Just coming from http://www.uxbooth.com/articles/user-stories-a-foundation-for-ui-design/, but as a UX professional I really don’t get all the hype about those Scrum user stories. I know they are currently a big thing, but I simply don’t understand them, or at least how they are used.
In my opinion, renaming an old-fashioned requirement like „The system shall support password verification“ to “As a user I want to re-enter my password to verify it.” won’t make anything more user-focused.
As a user I do not want to re-enter anything. This may be a reasonable security requirement, but clearly not a wish of the user. What comes next? As a user I want to enter a hardly readable Captcha Code?
In my opinion, a better user story for the example above would be something like: „As a user I want to get started with the product as quickly as possible with as little effort as possible“. That’s what most users probably really want and this may simply mean logging in with your Facebook account, which does not involve any account creation or re-entering of passwords.
I also don’t understand this repetitive „as a user“ formula. If I have to read hundreds of stories beginning with „As a user…“ my brain would start to filter that part out, because it is completely redundant and offers no additional value to me. If we would use something like „As a student“, „As a new member“, „as a busy person“ instead, this may add some value.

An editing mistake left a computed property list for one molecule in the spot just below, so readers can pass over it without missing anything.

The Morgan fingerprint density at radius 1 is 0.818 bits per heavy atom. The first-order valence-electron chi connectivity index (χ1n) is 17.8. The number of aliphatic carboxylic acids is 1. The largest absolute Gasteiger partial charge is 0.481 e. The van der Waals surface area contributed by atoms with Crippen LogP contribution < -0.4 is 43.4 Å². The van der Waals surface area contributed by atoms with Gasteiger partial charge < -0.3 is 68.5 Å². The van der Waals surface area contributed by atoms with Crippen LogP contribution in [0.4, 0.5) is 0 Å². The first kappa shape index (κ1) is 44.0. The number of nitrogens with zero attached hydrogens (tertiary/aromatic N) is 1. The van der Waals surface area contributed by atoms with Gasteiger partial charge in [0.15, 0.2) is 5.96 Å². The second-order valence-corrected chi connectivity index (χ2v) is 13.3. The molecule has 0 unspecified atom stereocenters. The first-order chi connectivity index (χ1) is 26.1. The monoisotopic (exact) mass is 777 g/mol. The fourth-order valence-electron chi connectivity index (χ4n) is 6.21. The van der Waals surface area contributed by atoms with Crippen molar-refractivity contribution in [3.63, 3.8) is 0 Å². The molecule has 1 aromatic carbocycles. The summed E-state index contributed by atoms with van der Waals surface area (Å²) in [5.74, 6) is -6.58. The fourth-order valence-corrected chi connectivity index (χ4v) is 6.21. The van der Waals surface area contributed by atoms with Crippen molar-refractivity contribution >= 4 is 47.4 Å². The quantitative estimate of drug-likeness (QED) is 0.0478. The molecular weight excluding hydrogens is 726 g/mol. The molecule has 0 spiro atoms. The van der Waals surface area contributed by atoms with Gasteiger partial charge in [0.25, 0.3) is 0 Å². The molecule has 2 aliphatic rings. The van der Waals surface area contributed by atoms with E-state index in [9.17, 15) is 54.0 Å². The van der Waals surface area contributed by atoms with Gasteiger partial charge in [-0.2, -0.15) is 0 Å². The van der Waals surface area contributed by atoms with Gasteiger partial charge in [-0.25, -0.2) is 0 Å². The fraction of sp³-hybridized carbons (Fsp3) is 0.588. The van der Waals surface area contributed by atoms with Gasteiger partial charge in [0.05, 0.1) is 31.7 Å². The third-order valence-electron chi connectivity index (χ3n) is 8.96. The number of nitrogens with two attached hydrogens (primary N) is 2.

…bad design is not.
…at least the R22 type of names.
The human brain quite limited in remembering things, espacially if it’s an unintelligable string of letters and numbers.
There is a company producing those vacuum cleaner bags. Each cleaner needs a slightly different type of bag, so there is quite a bunch of different bags in stores. The company decided to go for this naming scheme:
Problem is, that you don’t buy those bags too often (or at least I don’t), and I find myself in front of those bags asking myself which type I need every time I need to buy some bags . Was it M49, or maybe S71?
Apparently, I was not the only one having troubles remembering the right name, because the company came up with a bright idea countering their little naming problem:
Little shopping memos, which you can cut out and put in your wallet so that you have the right number at hand for your next bag shopping tour.
Wouldn’t it be much easier to give those bags a name that can be memorized by human beings?
What about capital cities:
Or ice cream:
I think I could remember Strawberry until I stand in front of those boxes next year.
In this blog I am going to write about things that I am thinking about, mostly about UX, Interaction Design, but also other topics that I am interested in.